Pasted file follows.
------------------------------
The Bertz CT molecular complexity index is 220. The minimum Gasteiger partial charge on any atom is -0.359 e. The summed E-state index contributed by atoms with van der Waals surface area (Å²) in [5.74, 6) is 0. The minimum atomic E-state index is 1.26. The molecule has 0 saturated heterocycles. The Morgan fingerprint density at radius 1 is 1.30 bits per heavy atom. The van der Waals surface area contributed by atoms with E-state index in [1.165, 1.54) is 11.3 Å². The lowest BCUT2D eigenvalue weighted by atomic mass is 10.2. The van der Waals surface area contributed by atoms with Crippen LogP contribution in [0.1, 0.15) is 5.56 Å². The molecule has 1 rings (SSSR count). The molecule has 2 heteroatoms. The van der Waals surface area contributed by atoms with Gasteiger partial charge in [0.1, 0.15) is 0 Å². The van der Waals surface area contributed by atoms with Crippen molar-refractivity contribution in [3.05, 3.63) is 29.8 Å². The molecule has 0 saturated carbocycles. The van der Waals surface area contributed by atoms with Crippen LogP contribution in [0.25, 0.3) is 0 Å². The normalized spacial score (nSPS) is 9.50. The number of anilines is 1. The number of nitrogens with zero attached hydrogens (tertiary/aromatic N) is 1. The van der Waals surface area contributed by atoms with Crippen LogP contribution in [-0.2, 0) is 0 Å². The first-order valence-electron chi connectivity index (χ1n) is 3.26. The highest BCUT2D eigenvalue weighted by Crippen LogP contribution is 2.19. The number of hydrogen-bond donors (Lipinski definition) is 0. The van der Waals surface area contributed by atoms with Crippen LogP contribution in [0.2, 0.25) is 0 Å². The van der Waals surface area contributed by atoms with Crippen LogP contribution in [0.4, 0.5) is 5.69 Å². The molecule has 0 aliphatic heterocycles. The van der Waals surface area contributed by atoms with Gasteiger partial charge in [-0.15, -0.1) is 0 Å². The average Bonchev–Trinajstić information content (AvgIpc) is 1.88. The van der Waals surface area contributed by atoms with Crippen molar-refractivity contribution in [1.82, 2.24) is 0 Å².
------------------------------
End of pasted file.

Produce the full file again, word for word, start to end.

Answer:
The Bertz CT molecular complexity index is 220. The minimum Gasteiger partial charge on any atom is -0.359 e. The summed E-state index contributed by atoms with van der Waals surface area (Å²) in [5.74, 6) is 0. The minimum atomic E-state index is 1.26. The molecule has 0 saturated heterocycles. The Morgan fingerprint density at radius 1 is 1.30 bits per heavy atom. The van der Waals surface area contributed by atoms with E-state index in [1.165, 1.54) is 11.3 Å². The lowest BCUT2D eigenvalue weighted by atomic mass is 10.2. The van der Waals surface area contributed by atoms with Crippen LogP contribution in [0.1, 0.15) is 5.56 Å². The molecule has 1 rings (SSSR count). The molecule has 2 heteroatoms. The van der Waals surface area contributed by atoms with Gasteiger partial charge in [0.1, 0.15) is 0 Å². The van der Waals surface area contributed by atoms with Crippen molar-refractivity contribution in [3.05, 3.63) is 29.8 Å². The molecule has 0 saturated carbocycles. The van der Waals surface area contributed by atoms with Crippen LogP contribution in [0.25, 0.3) is 0 Å². The normalized spacial score (nSPS) is 9.50. The number of anilines is 1. The number of nitrogens with zero attached hydrogens (tertiary/aromatic N) is 1. The van der Waals surface area contributed by atoms with Crippen LogP contribution in [-0.2, 0) is 0 Å². The first-order valence-electron chi connectivity index (χ1n) is 3.26. The highest BCUT2D eigenvalue weighted by Crippen LogP contribution is 2.19. The number of hydrogen-bond donors (Lipinski definition) is 0. The van der Waals surface area contributed by atoms with Crippen LogP contribution in [0.2, 0.25) is 0 Å². The van der Waals surface area contributed by atoms with Crippen LogP contribution in [0.4, 0.5) is 5.69 Å². The molecule has 0 aliphatic heterocycles. The van der Waals surface area contributed by atoms with Gasteiger partial charge in [-0.15, -0.1) is 0 Å². The average Bonchev–Trinajstić information content (AvgIpc) is 1.88. The van der Waals surface area contributed by atoms with Crippen molar-refractivity contribution in [1.82, 2.24) is 0 Å².